After a few temples, we decided to go out in search of the elephant kraal, which was where they used to keep the royal elephants, and we had heard that there were still elephants there to see, maybe doing the rumored painting or soccer-playing. We followed our rough map over the river and down a winding road surrounded by palm trees and Thai houses, more and more into the country. Right when we were about to give up, thinking we had missed a turn or something beca
use we found ourselves almost in the middle of nowhere, I caught the scent of elephant in the air. For your next question, I have no idea why I can smell identify the smell of elephant, I can't have possibly smelled it many times in my life. I did ride one once, when I was r
eally young, and I remember multiple circuses with elephants in my past... but whatever the reason, I was sure I caught a whiff of elephant. So, we kept going, and maybe 100 yards down the road and around a curve we found the old kraal. It was just an empty courtyard surrounded by whitewashed walls with a pagoda in the middle, but from the observation area on the walls, we could see elephants in the distance behind the kraal. So, got back on our bikes and headed in that direction.
I don't like to think too much about what we saw, but I think it needs to be said. What we found was an elephant farm/training center/whatever that did not take good care of its elephants. At first it seemed nice, but when we got closer, it got a little more sketchy. First of all, I think it was one of those places that tour groups take you, or that you sign up to stay at on the internet, because there was a group of Westerners in matching t-shirts learning how to prepare the elephant food. It didn't seem to be a walk-up place, but there was nothing that told us to keep out, so we parked our bikes and wandered up.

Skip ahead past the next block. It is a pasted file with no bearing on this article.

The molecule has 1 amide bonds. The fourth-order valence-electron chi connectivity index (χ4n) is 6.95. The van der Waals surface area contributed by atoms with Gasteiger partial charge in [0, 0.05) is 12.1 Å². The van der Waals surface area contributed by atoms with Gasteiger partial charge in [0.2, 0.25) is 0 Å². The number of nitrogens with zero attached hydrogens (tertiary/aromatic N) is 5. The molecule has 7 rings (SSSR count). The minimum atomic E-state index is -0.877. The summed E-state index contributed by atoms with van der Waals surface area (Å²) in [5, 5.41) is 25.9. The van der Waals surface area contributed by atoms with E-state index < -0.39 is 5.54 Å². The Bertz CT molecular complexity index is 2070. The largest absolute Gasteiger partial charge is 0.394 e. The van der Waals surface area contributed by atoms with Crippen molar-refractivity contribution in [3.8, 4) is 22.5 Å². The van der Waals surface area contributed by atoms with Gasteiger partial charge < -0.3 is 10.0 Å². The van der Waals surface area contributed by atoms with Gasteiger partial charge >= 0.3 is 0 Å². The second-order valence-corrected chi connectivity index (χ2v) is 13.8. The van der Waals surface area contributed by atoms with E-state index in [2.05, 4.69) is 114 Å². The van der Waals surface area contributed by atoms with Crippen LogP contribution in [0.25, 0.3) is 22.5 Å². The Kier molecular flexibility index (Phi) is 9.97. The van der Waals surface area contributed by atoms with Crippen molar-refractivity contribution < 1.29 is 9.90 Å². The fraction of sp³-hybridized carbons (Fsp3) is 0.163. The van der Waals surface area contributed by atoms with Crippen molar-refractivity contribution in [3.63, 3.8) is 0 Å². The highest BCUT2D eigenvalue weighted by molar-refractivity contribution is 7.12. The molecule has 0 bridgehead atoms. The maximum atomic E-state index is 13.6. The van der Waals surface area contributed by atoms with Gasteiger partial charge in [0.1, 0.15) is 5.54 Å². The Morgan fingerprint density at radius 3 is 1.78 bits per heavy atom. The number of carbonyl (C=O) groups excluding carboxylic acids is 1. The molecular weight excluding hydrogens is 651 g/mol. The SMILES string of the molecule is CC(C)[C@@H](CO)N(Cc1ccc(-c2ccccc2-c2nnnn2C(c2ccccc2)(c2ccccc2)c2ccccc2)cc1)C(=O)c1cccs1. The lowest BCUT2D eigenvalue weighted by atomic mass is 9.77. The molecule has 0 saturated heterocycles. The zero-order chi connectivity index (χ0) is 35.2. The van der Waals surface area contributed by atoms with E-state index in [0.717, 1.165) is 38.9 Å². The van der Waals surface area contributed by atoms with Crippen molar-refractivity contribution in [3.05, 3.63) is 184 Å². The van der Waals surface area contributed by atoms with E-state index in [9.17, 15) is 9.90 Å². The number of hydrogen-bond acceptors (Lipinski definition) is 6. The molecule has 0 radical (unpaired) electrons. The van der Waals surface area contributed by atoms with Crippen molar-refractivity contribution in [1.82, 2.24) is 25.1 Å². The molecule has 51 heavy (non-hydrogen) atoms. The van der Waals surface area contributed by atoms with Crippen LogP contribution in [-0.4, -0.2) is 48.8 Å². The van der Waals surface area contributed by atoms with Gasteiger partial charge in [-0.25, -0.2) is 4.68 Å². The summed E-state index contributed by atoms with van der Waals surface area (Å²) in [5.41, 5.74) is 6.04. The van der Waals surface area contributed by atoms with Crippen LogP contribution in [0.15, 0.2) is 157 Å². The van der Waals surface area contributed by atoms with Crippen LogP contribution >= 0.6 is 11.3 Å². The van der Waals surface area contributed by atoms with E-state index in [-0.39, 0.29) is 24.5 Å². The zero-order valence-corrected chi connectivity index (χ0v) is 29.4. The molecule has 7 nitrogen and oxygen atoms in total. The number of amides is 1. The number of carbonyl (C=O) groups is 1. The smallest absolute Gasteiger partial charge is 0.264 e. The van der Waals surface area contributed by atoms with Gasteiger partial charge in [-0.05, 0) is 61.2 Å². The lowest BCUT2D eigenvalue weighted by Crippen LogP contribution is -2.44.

The first bad sign was a literal sign near where we parked our bikes that advised us to only take photos with a license. Strange, eh? Then we saw that all the elephants were chaine
d up to a corral-looking place, with only a few feet of chain, and were all struggling t
o walk forward but couldn't. The baby elephants were walking around, but the young men/boys that were obviously supposed to be taking care of them were kicking or hitting them. We saw one boy kick a baby elephant in the face. They looked healthy...well, as far as we can tell about elephants, i.e. they weren't really skinny and they didn't have visible welts. But we got right out of there. It didn't seem like a place we wanted to be, though I did wonder about the group of tourists...if they were bothered by what was going on, and how they could be a part of it. 
Upon our return to the city, we found the royal palace and the temple next to it. It was getting late in the afternoon, and there were crowds of people at the temple and rows o
f vendors around it, selling souvenirs and, of course, food. Let me take this moment to point out that this was Chinese (lunar) New Year. Many Thais have Chinese heritage, and the Chinese New Year was a big holiday. This temple had a HUGE golden Buddha inside, which was really awesome but we didn't get to see up close because there were people worshipping inside and swarming up and down the stairs, and I didn't want to get in the way. 
After some more wandering around the grounds, and seeing people taking elephant rides and Thai families playing in the grass, we headed back to return our bikes. We got some dinner from a street cart and headed to the train station to wait for the train. My basil chicken, unfortunately, turned out to be waaay too hot to eat (even Jon couldn't eat it...I thought I was going to die after a few bites), but my pastry-pancake thing with condensed milk drizzled o
ver it was great.
Some of the best times I had in Thailand were waiting for public transportation, or riding it. That train station was full of life and people, and it was a nice place to sit and people watch as the sun went down. The ride home was great, at least the second half. The train was very crowded, so we had to stand. About an hour in, I got really dizzy from dehydra